Nestled within the lofty Cardamom Hills, which forms part of the Western Ghats UNESCO World Heritage Site, lies the picturesque town of Munnar in Kerala. Lush green tea gardens carpet the rolling hills of the Western Ghats, a biodiversity hotspot, interspersed by coffee and cardamom plantations. Groves of eucalyptus, black wattle and acacia – trees grown for firewood and timber – are peppered within these plantations.
Patches of shola forests – stunted tropical montane forests which once covered all these hills – lie scattered across the landscape as remnants of the past. Today, forests blanket just over half of Idukki, the district where Munnar is located, and are mostly found inside protected areas, including Eravikulam National Park, Anamudi Shola National Park, and Periyar National Park.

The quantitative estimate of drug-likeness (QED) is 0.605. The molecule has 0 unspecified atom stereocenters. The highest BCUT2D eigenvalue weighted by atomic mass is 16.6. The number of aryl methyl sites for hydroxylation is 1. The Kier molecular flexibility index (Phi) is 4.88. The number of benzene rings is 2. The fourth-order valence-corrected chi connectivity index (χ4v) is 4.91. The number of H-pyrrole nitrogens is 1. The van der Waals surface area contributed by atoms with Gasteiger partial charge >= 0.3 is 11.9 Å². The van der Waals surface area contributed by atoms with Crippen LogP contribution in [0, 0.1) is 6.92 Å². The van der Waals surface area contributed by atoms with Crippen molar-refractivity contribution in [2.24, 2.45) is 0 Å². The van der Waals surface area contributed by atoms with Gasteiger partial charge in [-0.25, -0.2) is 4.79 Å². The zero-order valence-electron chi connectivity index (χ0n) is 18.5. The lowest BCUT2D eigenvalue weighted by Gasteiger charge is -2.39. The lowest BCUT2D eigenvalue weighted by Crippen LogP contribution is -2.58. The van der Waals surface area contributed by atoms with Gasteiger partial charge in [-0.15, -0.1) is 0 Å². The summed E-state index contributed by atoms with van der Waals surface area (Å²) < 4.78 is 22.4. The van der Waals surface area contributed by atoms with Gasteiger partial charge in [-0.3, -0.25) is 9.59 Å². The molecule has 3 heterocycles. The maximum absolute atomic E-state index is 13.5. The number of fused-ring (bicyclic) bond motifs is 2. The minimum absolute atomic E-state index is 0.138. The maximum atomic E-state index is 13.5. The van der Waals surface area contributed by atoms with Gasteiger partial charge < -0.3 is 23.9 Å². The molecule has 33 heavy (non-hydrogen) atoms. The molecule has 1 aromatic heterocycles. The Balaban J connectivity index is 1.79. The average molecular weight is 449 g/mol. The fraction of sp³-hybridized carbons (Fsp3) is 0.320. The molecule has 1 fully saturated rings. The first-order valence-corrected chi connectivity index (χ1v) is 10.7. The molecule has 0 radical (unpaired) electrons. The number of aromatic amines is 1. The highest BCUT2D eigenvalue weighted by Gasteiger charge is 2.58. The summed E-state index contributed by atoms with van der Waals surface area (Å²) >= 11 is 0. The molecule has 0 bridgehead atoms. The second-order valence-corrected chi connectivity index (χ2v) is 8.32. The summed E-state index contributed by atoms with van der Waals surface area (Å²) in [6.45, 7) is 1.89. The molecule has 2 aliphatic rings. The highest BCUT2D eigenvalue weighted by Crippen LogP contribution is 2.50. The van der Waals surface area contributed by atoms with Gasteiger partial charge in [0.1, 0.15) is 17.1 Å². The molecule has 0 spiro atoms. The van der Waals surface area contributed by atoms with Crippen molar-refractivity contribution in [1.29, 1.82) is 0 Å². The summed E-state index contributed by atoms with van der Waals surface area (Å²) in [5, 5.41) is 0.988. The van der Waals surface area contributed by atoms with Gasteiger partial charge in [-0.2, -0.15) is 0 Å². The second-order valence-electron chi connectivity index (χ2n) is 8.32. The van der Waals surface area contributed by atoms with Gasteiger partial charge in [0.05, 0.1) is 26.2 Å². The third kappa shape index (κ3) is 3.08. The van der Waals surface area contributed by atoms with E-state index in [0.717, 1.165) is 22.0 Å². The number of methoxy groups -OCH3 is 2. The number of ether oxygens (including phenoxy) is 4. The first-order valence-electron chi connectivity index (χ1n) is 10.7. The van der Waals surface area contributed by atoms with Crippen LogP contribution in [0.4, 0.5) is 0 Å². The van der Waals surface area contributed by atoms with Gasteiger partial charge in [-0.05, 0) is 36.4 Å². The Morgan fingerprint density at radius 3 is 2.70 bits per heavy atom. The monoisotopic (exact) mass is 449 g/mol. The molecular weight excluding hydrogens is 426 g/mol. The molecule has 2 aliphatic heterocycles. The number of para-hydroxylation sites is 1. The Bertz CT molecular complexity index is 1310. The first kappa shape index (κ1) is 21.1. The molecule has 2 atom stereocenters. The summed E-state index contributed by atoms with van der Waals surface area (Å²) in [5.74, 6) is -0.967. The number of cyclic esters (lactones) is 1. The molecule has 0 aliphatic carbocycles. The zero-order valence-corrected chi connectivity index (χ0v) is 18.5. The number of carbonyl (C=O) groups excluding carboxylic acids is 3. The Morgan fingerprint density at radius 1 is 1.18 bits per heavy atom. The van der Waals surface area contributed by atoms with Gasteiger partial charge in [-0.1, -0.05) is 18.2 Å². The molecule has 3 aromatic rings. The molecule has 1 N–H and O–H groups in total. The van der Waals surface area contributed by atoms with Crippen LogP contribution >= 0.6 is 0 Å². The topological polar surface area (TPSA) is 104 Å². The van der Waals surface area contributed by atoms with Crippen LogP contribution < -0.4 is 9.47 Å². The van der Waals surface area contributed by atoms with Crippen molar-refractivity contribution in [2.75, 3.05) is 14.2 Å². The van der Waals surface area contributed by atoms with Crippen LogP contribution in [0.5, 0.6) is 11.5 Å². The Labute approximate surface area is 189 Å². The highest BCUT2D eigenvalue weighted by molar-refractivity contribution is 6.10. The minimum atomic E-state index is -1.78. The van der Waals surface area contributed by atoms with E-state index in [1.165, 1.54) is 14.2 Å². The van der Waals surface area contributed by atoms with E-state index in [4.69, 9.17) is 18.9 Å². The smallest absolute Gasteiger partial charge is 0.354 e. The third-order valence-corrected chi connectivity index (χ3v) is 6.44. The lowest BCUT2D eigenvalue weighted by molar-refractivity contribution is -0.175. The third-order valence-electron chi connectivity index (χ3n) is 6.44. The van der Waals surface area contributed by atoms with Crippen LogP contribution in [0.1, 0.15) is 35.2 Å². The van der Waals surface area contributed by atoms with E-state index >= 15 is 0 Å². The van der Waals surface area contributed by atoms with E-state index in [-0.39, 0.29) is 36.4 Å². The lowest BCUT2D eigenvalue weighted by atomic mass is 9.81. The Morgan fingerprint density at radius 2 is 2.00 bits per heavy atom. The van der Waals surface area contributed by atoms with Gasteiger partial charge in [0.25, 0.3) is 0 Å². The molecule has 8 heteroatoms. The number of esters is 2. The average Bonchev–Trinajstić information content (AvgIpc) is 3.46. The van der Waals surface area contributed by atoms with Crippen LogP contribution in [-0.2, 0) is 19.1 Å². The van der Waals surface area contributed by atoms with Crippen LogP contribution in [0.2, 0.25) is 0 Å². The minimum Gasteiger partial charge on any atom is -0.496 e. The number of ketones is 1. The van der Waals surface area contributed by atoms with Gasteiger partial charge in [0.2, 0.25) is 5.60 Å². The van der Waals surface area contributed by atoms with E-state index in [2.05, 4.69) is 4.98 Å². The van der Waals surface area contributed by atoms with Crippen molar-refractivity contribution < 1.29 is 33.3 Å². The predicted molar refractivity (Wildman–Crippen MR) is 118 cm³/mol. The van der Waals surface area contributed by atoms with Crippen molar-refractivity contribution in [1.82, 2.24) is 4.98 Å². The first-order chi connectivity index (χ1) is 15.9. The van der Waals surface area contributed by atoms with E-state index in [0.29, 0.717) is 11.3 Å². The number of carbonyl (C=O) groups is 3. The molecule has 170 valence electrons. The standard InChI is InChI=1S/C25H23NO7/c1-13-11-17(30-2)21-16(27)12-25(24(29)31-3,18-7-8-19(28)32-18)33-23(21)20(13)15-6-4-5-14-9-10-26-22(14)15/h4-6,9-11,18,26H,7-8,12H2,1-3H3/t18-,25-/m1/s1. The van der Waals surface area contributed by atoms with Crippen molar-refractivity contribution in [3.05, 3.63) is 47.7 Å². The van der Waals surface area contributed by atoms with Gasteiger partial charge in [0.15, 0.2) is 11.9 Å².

The cloud-kissed hills and verdant valleys of idyllic Munnar beckon many wanderlusts with love for nature. But as tourism booms in the town and around, roads, electric lines and other infrastructure have mushroomed, and forested land is increasingly encroached upon to make way for more resorts and plantations.
While protected areas provide a safe haven to charismatic animals, like the elephants (Elephas maximus indicus) that often wander into tea plantations or the endemic Nilgiri tahrs (Nilgiritragus hylocrius), tiny frogs and toads – often inconspicuous but highly diverse .